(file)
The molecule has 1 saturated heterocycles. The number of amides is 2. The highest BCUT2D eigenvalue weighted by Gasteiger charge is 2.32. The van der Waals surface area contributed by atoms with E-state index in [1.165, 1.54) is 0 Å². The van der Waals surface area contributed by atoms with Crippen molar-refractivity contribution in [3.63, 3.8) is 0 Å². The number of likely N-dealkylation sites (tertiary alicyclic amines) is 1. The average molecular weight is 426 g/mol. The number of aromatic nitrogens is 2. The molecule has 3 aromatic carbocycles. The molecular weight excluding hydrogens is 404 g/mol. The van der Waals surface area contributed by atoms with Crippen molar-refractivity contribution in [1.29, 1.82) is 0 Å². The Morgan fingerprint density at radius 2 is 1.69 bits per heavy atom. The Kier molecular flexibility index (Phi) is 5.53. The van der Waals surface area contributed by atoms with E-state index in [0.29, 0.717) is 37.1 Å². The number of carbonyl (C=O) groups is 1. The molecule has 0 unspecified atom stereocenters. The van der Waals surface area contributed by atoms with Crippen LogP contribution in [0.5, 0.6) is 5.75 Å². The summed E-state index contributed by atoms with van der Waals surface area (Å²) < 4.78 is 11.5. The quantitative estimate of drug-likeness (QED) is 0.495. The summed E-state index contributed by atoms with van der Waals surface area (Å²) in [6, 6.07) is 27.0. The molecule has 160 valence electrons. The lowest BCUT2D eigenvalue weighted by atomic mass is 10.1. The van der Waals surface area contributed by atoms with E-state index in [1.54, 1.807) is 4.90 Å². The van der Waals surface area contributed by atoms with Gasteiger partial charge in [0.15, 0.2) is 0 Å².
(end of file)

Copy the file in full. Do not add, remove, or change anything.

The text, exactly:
The molecule has 1 saturated heterocycles. The number of amides is 2. The highest BCUT2D eigenvalue weighted by Gasteiger charge is 2.32. The van der Waals surface area contributed by atoms with E-state index in [1.165, 1.54) is 0 Å². The van der Waals surface area contributed by atoms with Crippen molar-refractivity contribution in [3.63, 3.8) is 0 Å². The number of likely N-dealkylation sites (tertiary alicyclic amines) is 1. The average molecular weight is 426 g/mol. The number of aromatic nitrogens is 2. The molecule has 3 aromatic carbocycles. The molecular weight excluding hydrogens is 404 g/mol. The van der Waals surface area contributed by atoms with Crippen molar-refractivity contribution in [1.29, 1.82) is 0 Å². The Morgan fingerprint density at radius 2 is 1.69 bits per heavy atom. The Kier molecular flexibility index (Phi) is 5.53. The van der Waals surface area contributed by atoms with E-state index in [0.29, 0.717) is 37.1 Å². The number of carbonyl (C=O) groups is 1. The molecule has 0 unspecified atom stereocenters. The van der Waals surface area contributed by atoms with Crippen LogP contribution in [0.5, 0.6) is 5.75 Å². The summed E-state index contributed by atoms with van der Waals surface area (Å²) < 4.78 is 11.5. The quantitative estimate of drug-likeness (QED) is 0.495. The summed E-state index contributed by atoms with van der Waals surface area (Å²) in [6, 6.07) is 27.0. The molecule has 160 valence electrons. The lowest BCUT2D eigenvalue weighted by atomic mass is 10.1. The van der Waals surface area contributed by atoms with E-state index in [1.54, 1.807) is 4.90 Å². The van der Waals surface area contributed by atoms with Gasteiger partial charge in [0.15, 0.2) is 0 Å².